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How Does the Jimmy Butler Trade Alter the East?

Should the Boston Celtics be worried that their Eastern Conference rival just traded for Jimmy Butler. Are the Philadelphia 76ers a real threat in the East now?

The Jimmy Butler soap opera finally came to its inevitable conclusion Saturday, with the Minnesota Timberwolves trading Butler and Justin Patton to the Philadelphia 76ers for Dario Saric, Robert Covington, Jerryd Bayless and a 2nd round draft pick, according to ESPN’s Adrian Wojnarowski.

We knew the Timberwolves were going to trade Butler eventually given all the drama that’s surrounded him this season, but it comes as a bit of a surprise that he ends with Philadelphia, a rival of the Boston Celtics in the Eastern Conference and an Atlantic Division foe.

How does the trade effect the balance in the Eastern Conference? Did the Philadelphia 76ers put themselves in the conversation among contenders with the addition of another All-NBA talent?

As good as Jimmy Butler is–and he’s probably one of the 12 or so best players in the league–he doesn’t make the 76ers true contenders, at least not immediately.

Long term, Philadelphia has put itself in great position moving forward, adding a star two-way wing to pair with Joel Embiid and Ben Simmons and give its roster a clearer pathway to contention. This season, however, the 76ers are still, at best, the fourth best team in the East, clearly behind Boston, Toronto, and Milwaukee.

Butler, Simmons, and Embiid will be a dynamic, talented trio, but they are not natural fits alongside each other and it will take time for them to figure out how to merge their talents, as well as rearrange the roster to augment their strengths and minimize their weaknesses.

All three players are at their best scoring in the paint. Simmons has scored more points in the paint per game than any guard in the league this season besides Russell Westbrook and Zach LaVine. The point forward ranks 10th in the NBA in field goal attempts per game inside of five feet with 7.9, while Embiid is right behind in 14th at 7.7.

Meanwhile, Jimmy Butler is a downhill scorer at heart, too. This season, 63 percent of Butler’s shot attempts are at the rim or in the short mid-range, according to Cleaning The Glass. Among guards, he ranks 11th in field goals made inside of five feet.

While Embiid is a more-than-willing three-point shooter, he only shoots 32 percent from distance for his career. Butler is a bit better, at 34.1 percent for his career, and has improved as an outside shooter, but he’d still rather attack the basket. Simmons is afraid to even attempt a three.

In order to maximize these players offensively, the 76ers must surround them with three-point shooters. Players who like to score in the paint need space to be most effective, and the court is already going to be shrunk with those three playing together.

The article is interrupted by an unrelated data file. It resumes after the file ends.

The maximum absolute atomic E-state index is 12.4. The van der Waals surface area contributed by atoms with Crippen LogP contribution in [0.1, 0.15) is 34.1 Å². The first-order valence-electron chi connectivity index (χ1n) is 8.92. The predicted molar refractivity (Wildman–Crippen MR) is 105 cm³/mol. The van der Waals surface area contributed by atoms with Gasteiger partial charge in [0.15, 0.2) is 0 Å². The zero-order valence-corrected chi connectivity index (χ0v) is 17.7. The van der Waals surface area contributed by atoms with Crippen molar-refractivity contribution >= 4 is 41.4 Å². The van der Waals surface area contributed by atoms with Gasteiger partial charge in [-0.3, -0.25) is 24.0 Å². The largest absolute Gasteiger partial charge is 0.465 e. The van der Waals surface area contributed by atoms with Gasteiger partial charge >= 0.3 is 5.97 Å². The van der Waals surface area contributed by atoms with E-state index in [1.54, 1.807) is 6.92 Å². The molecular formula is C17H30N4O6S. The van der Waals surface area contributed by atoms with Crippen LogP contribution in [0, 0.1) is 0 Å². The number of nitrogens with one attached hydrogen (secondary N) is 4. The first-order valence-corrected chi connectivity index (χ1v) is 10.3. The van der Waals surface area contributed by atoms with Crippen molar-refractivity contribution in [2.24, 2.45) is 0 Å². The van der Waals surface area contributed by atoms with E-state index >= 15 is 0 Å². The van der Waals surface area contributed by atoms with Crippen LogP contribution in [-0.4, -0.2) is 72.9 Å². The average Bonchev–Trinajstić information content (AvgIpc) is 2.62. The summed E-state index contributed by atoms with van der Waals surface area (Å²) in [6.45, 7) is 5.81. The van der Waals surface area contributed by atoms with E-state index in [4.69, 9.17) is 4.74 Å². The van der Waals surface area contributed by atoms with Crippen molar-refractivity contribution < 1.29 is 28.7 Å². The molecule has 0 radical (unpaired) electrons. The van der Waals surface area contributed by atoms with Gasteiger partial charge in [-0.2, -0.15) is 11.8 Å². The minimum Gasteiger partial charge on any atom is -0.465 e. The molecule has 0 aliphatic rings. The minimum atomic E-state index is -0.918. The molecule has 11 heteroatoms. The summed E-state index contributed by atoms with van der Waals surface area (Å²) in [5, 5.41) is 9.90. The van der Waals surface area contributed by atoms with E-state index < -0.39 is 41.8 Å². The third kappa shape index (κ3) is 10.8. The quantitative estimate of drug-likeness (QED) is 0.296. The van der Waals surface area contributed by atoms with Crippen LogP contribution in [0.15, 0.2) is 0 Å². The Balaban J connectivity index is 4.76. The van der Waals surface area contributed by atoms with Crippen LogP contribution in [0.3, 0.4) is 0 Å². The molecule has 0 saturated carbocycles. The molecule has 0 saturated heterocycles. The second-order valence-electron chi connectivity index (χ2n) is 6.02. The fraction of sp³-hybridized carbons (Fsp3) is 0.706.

After losing Ersan Ilyasova and Marco Bellineli in the offseason, Philadelphia was already short on shooting in their rotation this season. Giving away Robert Covington (39 % 3-PT) in the trade, though necessary, will only make matters worse in that department.

J.J. Redick is one of the best three-point shooters in league history, but he’s the only consistent threat from beyond the arc in the Sixers rotation, unless you include rookie Landry Shamey (38% 3-PT), who has played well thus far and might be thrust into a bigger role after the trade.

Dario Saric was in a horrific shooting slump through the first 10 games for Philly, but he was a big who could stretch the floor for Simmons and Embiid. Now, the 76ers will have to hope Wilson Chandler or Mike Muscala can help fill that void.

Philadelphia was weak around the edges of their rotation before they made this trade, and that’s the case even more-so now. Sixers management is hoping the star power will negate the lack of depth, or they can make another move, either this season or in the summer.

Reports are that Butler is going to agree to a long-term deal with Philadelphia and the Sixers will still be players in a big free agent market with cap space to spend this summer. Perhaps they can pull Kyle Korver, who played his first five seasons in Philadelphia, from the Cleveland Cavaliers. Surely, role players will now be attracted to Philadelphia as a destination.

Though Covington was a a First Team All-Defense selection last season, the Philadelphia defense should also improve with the addition of Butler, who is a more versatile and complete defensive player than Covington. However, the offense, already ranking 21st in the league before the trade, will have an adjustment period, and could be schemed out of the playoffs by the right opposing coach.

In the playoffs, against deeper, more complete teams like Boston and Toronto, Philadelphia will come up short until it can improve around its new core.  When you have weak links in your playoffs rotation, teams with five offensive threats like the Celtics and Raptors will pick on players like Redick, Fultz, Muscala, and Shamet.

In the playoffs, smart teams will wall off the paint completely, like we saw the Boston Celtics do to Simmons in the postseason last year, and the top-tier talent won’t matter if the role players can’t make enough shots to keep the defense honest.

Next: 10 Boston Celtics Who Belong In The Hall of Fame

The Philadelphia 76ers have done well to secure a top NBA talent in the prime of his career and they have put the rest of the Eastern Conference on notice with this move. But Boston and Toronto aren’t shaking in their boots and the Sixers still have a ways to go before they reach the upper echelon of the NBA.

It’s all a part of The Process.

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